I have recently purchased a 1920s wall-mounted intercom:
I would like to connect this unit to our existing "4+n" door entry phone system, replacing the cheap plastic handset that we currently use (which is an LT Terraneo 603n):
As a replacement, it can already provide all of the required functionality: an earphone, a microphone, an activation switch (on lifting the receiver from its arm), a bell and a lock-release button (on the right of the unit, formerly used for transmitting a call signal so that the counterpart intercom would ring).
My (probably incorrect) attempt to follow the crude wiring inside the unit suggests that it is currently connected as shown below, where the left-hand switch is operated by lifting the receiver from its arm and the right-hand switch is operated by depressing the push-button on the right of the unit; and the lettered diamonds indicate the terminals atop the unit.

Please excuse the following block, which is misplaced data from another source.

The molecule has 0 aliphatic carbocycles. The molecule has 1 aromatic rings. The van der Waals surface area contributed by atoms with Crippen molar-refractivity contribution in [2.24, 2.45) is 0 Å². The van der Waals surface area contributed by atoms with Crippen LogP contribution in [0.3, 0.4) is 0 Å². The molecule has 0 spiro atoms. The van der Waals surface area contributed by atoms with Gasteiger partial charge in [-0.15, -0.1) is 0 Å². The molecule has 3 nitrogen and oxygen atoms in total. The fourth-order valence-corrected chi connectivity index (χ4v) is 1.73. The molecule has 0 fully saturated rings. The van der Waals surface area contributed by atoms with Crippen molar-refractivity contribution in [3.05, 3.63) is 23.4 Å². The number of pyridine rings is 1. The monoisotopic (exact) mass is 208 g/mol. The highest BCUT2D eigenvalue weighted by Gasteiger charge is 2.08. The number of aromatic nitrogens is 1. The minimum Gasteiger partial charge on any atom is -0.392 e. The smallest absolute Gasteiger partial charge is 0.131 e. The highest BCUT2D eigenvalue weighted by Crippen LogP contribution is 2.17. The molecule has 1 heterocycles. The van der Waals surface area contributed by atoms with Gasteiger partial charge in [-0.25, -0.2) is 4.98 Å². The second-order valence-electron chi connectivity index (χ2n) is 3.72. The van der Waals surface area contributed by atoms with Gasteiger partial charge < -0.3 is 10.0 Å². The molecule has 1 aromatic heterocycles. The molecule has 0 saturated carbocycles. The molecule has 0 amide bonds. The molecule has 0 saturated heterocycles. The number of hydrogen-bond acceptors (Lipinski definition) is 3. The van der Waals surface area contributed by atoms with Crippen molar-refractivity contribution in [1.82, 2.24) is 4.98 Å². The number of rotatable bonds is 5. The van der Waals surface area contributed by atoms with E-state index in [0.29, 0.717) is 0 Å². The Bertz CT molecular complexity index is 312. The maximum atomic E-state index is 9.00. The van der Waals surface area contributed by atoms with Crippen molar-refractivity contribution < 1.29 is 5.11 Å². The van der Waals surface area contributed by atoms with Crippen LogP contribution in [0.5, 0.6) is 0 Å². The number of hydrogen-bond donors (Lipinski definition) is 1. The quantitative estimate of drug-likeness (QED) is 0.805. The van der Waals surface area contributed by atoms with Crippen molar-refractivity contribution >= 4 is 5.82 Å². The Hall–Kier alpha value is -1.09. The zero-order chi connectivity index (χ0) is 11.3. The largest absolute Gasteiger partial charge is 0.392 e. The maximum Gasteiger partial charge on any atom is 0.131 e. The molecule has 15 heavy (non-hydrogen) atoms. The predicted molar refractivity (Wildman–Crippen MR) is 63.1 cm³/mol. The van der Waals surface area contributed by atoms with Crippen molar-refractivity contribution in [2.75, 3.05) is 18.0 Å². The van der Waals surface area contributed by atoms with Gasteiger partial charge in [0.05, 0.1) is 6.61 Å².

Note that I think the component seen at the top of the unit is an inductor, as drawn in the diagram above. However, it actually has four terminals: two at one end connecting to the switch, and two at the other end (one to the microphone as shown, and the other to the earphone/terminal D).
By connecting the "call" and "common" wires from the existing handset to terminals B and D respectively, the bell rings when someone presses the doorbell; and I assume that the lock release will work if the "lock" wire is connected to terminal C. So far, so good.
Sadly, that's as far as I can get; I can't see how the circuit maps onto the separate speech in/out wires of the existing handset (and trial-and-error has borne no fruit); would they both be carried down the same wire? Any thoughts on how one might proceed?